7 UP

By Stephen Jay Schwartz

David’s blog got me started. Thinking of that “evil” little boy at the mercy of all those repressed nuns and priests. “When sister or I enter the room, you don’t just stand up. You leap up. LEAP! I mean, Jesus, like that’s not going to have some kind of negative effect on the REST OF HIS LIFE.

It ain’t right, I tell ya.

His blog came to mind again last night when I was clicking through options on Netflix and came across a documentary called “49 UP.”

Do you know the “UP” series? It began as “7 UP” back in 1964, the year I was born. It had a simple premise – “Give me the seven year old and I’ll give you the man.” (Maybe they should have said, “…and I’ll give you the adult,” since half of the kids interviewed were girls. But, hey, this was 1964 and people weren’t particularly PC at the time.)

The idea was to interview fourteen seven year olds (half from lower, working class backgrounds and half from the privileged class) and ask them about their beliefs and dreams for the future. There was a lot of emphasis placed on the socio-economic backgrounds of the kids, with the assumption that each child’s social class would determine what he might or might not be able to achieve in life.

So, the kids were interviewed when they were seven and then seven years later they were interviewed again.

The series has been a life-long project for film director Michael Apted (“Coal Miner’s Daughter,” “Gorky Park,” “Gorillas in the Midst,” “Nell”), who has been the interviewer and organizer since the kids were interviewed at fourteen. No matter what’s happening in his career, Apted always returns to “UP.”

I was introduced to the series when it was “21 UP.” I was riveted, watching each interview juxtaposed to the next, seven and fourteen years apart. For the most part, the kids held to their dreams, but their socio-economic backgrounds did in fact determine the level of difficulty involved in accomplishing their goals.

Another seven years, and another set of interviews. “28 UP.” Another seven years and the kids were 35. Then 42.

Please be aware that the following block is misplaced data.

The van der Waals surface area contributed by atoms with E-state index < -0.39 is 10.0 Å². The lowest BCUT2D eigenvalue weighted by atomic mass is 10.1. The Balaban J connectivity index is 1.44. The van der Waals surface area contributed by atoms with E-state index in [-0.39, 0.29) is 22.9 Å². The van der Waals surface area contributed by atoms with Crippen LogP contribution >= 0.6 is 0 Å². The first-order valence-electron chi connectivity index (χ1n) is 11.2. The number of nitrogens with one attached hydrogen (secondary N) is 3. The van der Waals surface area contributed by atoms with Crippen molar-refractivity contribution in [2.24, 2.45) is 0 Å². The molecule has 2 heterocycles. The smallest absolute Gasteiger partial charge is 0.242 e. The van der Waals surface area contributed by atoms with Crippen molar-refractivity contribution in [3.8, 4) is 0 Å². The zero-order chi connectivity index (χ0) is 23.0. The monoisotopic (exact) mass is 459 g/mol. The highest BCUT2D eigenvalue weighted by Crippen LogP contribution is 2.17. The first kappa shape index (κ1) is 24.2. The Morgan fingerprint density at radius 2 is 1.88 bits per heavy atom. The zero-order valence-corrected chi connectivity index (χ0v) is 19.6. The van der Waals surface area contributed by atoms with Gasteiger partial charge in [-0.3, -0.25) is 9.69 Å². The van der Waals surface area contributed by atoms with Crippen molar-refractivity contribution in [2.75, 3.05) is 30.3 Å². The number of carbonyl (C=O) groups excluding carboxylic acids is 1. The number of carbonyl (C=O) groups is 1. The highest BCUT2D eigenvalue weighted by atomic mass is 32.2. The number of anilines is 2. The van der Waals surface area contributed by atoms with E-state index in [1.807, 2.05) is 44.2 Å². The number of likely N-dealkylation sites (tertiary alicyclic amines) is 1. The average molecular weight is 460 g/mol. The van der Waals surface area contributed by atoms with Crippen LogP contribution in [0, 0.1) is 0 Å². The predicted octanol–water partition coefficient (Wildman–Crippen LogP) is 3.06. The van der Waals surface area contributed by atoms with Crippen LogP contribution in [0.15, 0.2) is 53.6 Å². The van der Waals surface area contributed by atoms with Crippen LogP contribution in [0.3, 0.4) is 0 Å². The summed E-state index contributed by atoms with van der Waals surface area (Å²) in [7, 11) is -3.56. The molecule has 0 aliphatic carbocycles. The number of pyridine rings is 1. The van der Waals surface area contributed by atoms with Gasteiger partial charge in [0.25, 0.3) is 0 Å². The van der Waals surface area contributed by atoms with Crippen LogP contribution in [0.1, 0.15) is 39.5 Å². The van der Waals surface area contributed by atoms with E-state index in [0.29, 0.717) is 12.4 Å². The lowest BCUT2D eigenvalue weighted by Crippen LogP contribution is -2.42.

I watched them last night turning 49. It didn’t occur to me until this very moment that a new installment is about to be released, and that the participants are now 56.

I find this hard to digest. It’s both beautiful and horrifying. The participants seem to feel the same and some have stopped participating in the project altogether. The ones that remain are aware of the social import of this life-long examination, but they remain troubled by the fact that their lives are ripped apart every seven years and presented to the general public to devour and judge.

It freaks me out to see the progression of their lives. I remember when I was in college I saw a copy of Life Magazine with pictures of people growing from babies into senior citizens.  One picture to the next, each taken approximately five years apart.  I was fascinated, I couldn’t put the magazine down. But it was also like watching a horror film–you want to turn away, but you’re glued to every frame. I just can’t get over the fact that it’s happening to all of us. That it’s happening to me.

As difficult as it must be to be a participant in the series, I wish I’d had the opportunity. I’m an incredibly nostalgic person — I make every effort to document even the most difficult and personal experiences of my life. I remember making tape recordings of my teenage years, recording my feelings about life, my political views, my dreams and my sorrows. I told myself I did this for the children I would some day have; to show them that their father had the same fears and concerns that they themselves might have. But I really did it for myself. So that I can look back at my teenage years as an adult and map the way my life evolved.

It would have been hard, I know, but I would have endured it. I imagine what Michael Apted’s camera might have seen…

Age 7. Deciding to become a vegetarian after my older sister visits a meat-packing plant on a sixth-grade field trip. My mother thinks I’ll last two weeks. Who knew it was a life-long decision? I’m sure I’ll become a veterinarian. I carry around a little, black doctor’s bag filled with gauze, band aids and surgical instruments. Ready for the next run-over dog. My mind is set.

Age 14. I wake up and join my mother for breakfast. She is tired, her eyes puffy. She tells me my father has left, he’s gone to live with another woman. Other children. I am pissed, I say the joke isn’t funny. I run from the table. She calls after me, “I’m not joking! Your father is gone!”

Age 21. Bouncing around different bars in San Francisco with a girl I met in Santa Cruz. Celebrating the fact that I can drink. My father killed himself the year before. I am confused, depressed, angry. I just finished writing my first screenplay and a couple short stories. Everything is influenced by the loss of my father. And I’m headed to Hollywood.